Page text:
Query Languages Workshop
Position Paper

Noah Mendelsohn

Lotus Development Corp.
November 10, 1998


This paper discusses the use of XML in conjunction with a variety of repositories and database systems, and outlines some of the requirements for an effective query language. Many of the more general issues relating to query languages have been discussed in the references for the workshop, and are not repeated here. This paper therefore concentrates on one aspect of the query problem that seems to require particular attention.


XML's simplicity, generality and broad applicability can lead to conflicting assumptions about it's likely use. When considering query languages, it is important to first agree on the nature of the information to be queried, the location and structure of the underlying data, and the needs of the applications and users that will "consume" the results.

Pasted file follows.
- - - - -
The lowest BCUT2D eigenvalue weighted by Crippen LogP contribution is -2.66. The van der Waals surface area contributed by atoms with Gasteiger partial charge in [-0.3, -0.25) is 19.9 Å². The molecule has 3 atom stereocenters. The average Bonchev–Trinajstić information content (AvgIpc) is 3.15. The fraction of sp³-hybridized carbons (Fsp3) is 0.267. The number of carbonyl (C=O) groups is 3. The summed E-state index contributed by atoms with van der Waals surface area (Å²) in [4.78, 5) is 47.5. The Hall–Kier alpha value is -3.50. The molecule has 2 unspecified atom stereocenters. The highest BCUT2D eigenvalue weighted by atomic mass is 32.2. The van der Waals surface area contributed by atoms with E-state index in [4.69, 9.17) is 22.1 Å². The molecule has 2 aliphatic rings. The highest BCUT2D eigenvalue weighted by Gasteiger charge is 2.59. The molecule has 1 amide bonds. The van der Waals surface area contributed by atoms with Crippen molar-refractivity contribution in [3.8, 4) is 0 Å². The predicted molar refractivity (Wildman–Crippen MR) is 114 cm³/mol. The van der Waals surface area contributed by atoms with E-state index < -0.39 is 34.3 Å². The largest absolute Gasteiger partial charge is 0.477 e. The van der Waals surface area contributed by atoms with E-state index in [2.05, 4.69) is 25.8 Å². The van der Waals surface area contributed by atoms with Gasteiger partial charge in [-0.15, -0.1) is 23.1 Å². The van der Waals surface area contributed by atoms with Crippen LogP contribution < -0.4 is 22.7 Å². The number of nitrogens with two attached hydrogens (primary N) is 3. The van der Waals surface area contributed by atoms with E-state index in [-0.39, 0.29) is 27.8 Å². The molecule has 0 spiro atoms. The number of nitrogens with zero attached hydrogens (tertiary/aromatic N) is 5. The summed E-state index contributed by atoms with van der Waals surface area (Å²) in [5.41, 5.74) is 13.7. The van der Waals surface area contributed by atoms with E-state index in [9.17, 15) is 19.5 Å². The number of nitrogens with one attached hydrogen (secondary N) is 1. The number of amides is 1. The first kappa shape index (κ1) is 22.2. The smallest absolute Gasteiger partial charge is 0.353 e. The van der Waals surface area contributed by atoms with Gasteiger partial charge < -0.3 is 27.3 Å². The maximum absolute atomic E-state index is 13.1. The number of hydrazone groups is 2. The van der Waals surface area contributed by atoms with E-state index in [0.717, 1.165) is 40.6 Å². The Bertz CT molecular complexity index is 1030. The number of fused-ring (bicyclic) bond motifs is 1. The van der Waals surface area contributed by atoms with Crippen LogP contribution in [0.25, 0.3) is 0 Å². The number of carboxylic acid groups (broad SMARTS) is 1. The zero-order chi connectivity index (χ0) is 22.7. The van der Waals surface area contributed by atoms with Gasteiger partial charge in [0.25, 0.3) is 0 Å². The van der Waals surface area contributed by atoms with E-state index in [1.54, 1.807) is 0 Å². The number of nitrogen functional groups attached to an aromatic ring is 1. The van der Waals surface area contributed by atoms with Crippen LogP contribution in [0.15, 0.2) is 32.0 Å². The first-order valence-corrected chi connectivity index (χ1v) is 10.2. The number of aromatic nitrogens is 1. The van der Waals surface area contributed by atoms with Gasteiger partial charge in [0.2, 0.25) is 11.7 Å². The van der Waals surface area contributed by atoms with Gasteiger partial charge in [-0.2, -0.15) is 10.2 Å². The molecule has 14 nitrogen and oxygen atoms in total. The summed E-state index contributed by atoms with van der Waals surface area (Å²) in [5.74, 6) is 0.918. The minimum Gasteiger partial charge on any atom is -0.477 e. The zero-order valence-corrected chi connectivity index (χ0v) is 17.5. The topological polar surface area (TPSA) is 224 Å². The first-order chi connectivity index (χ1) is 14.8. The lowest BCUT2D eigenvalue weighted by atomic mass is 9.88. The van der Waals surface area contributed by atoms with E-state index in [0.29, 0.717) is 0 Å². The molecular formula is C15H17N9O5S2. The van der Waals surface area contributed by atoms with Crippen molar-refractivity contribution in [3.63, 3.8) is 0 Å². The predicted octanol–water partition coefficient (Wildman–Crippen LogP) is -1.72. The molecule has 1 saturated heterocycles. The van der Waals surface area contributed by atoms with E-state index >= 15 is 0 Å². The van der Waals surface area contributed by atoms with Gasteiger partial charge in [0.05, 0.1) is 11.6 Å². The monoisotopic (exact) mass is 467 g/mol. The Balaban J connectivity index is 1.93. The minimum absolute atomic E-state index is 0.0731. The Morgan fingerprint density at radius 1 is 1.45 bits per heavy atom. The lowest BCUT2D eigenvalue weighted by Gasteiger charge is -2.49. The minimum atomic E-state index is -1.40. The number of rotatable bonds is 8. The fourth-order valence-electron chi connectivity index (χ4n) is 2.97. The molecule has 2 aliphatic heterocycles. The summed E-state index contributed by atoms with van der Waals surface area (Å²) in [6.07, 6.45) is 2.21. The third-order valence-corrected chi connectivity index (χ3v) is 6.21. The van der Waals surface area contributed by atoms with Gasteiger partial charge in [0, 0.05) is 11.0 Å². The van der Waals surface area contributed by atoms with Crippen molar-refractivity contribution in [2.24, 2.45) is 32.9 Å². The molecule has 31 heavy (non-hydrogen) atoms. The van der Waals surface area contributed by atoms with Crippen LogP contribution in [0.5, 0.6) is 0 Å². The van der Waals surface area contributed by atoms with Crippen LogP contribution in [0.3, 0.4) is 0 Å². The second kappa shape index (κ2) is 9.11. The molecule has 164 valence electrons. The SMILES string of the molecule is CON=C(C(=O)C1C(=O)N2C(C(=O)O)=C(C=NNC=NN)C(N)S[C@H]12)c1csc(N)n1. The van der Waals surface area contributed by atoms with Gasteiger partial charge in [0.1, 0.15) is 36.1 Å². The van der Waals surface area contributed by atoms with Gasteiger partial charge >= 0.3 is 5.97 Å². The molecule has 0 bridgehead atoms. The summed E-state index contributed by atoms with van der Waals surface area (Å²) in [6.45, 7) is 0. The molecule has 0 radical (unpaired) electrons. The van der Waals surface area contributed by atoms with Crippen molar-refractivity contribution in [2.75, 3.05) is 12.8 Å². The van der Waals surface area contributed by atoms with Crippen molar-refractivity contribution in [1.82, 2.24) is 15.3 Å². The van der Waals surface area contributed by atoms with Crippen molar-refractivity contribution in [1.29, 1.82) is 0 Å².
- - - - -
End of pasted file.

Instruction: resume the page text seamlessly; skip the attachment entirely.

The thesis of this paper is that XML query must support retrieval from all of the following information sources:

  1. An XML repository or other XML-enabled database containing a direct representation of the XML information in its natural tree-structured form.
  2. A non-XML repository, such as a relational database, which stores information in a manner optimized to its own needs. In these situations, XML will be presented as a "view" of the underlying data.
  3. Applications which source XML completely dynamically on demand.
  4. Distributed networks involving combinations of all of the three sources listed above.
Case #1 seems to be best understood by the XML community, as it corresponds to direct storage of XML documents.